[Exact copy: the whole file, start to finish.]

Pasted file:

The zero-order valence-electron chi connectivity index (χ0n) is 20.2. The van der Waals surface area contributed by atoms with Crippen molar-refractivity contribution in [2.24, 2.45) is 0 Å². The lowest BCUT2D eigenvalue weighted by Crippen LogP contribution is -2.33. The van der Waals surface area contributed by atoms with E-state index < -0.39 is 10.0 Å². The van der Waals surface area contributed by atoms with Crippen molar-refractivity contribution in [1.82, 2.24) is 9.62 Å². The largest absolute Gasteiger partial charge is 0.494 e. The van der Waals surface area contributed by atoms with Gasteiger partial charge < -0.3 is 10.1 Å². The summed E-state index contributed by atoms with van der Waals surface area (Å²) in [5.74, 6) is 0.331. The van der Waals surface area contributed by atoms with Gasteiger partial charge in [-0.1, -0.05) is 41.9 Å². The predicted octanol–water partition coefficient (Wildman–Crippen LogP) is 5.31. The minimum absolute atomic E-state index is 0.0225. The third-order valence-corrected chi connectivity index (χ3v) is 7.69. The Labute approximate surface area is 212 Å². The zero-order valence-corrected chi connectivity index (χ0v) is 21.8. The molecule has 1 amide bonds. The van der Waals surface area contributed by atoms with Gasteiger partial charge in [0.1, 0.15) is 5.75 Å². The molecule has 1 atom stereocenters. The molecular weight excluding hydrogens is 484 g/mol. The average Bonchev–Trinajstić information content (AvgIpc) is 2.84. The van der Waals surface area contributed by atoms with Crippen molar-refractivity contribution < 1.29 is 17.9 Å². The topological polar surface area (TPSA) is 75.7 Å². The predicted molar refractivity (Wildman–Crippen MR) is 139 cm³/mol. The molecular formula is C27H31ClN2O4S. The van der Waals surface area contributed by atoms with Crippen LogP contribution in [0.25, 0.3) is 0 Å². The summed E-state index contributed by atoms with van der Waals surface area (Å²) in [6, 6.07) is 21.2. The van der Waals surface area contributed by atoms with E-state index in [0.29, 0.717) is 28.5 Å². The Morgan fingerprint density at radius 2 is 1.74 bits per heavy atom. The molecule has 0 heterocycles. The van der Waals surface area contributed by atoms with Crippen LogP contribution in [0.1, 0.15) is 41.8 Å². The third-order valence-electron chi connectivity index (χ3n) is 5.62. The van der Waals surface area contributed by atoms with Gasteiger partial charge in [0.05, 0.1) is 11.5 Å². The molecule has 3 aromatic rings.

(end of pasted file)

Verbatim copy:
The zero-order valence-electron chi connectivity index (χ0n) is 20.2. The van der Waals surface area contributed by atoms with Crippen molar-refractivity contribution in [2.24, 2.45) is 0 Å². The lowest BCUT2D eigenvalue weighted by Crippen LogP contribution is -2.33. The van der Waals surface area contributed by atoms with E-state index < -0.39 is 10.0 Å². The van der Waals surface area contributed by atoms with Crippen molar-refractivity contribution in [1.82, 2.24) is 9.62 Å². The largest absolute Gasteiger partial charge is 0.494 e. The van der Waals surface area contributed by atoms with Gasteiger partial charge < -0.3 is 10.1 Å². The summed E-state index contributed by atoms with van der Waals surface area (Å²) in [5.74, 6) is 0.331. The van der Waals surface area contributed by atoms with Gasteiger partial charge in [-0.1, -0.05) is 41.9 Å². The predicted octanol–water partition coefficient (Wildman–Crippen LogP) is 5.31. The minimum absolute atomic E-state index is 0.0225. The third-order valence-corrected chi connectivity index (χ3v) is 7.69. The Labute approximate surface area is 212 Å². The zero-order valence-corrected chi connectivity index (χ0v) is 21.8. The molecule has 1 amide bonds. The van der Waals surface area contributed by atoms with Gasteiger partial charge in [0.1, 0.15) is 5.75 Å². The molecule has 1 atom stereocenters. The molecular weight excluding hydrogens is 484 g/mol. The average Bonchev–Trinajstić information content (AvgIpc) is 2.84. The van der Waals surface area contributed by atoms with Crippen molar-refractivity contribution < 1.29 is 17.9 Å². The topological polar surface area (TPSA) is 75.7 Å². The predicted molar refractivity (Wildman–Crippen MR) is 139 cm³/mol. The molecular formula is C27H31ClN2O4S. The van der Waals surface area contributed by atoms with Crippen LogP contribution in [0.25, 0.3) is 0 Å². The summed E-state index contributed by atoms with van der Waals surface area (Å²) in [6, 6.07) is 21.2. The van der Waals surface area contributed by atoms with E-state index in [0.29, 0.717) is 28.5 Å². The Morgan fingerprint density at radius 2 is 1.74 bits per heavy atom. The molecule has 0 heterocycles. The van der Waals surface area contributed by atoms with Crippen LogP contribution in [0.1, 0.15) is 41.8 Å². The third-order valence-electron chi connectivity index (χ3n) is 5.62. The van der Waals surface area contributed by atoms with Gasteiger partial charge in [0.05, 0.1) is 11.5 Å². The molecule has 3 aromatic rings.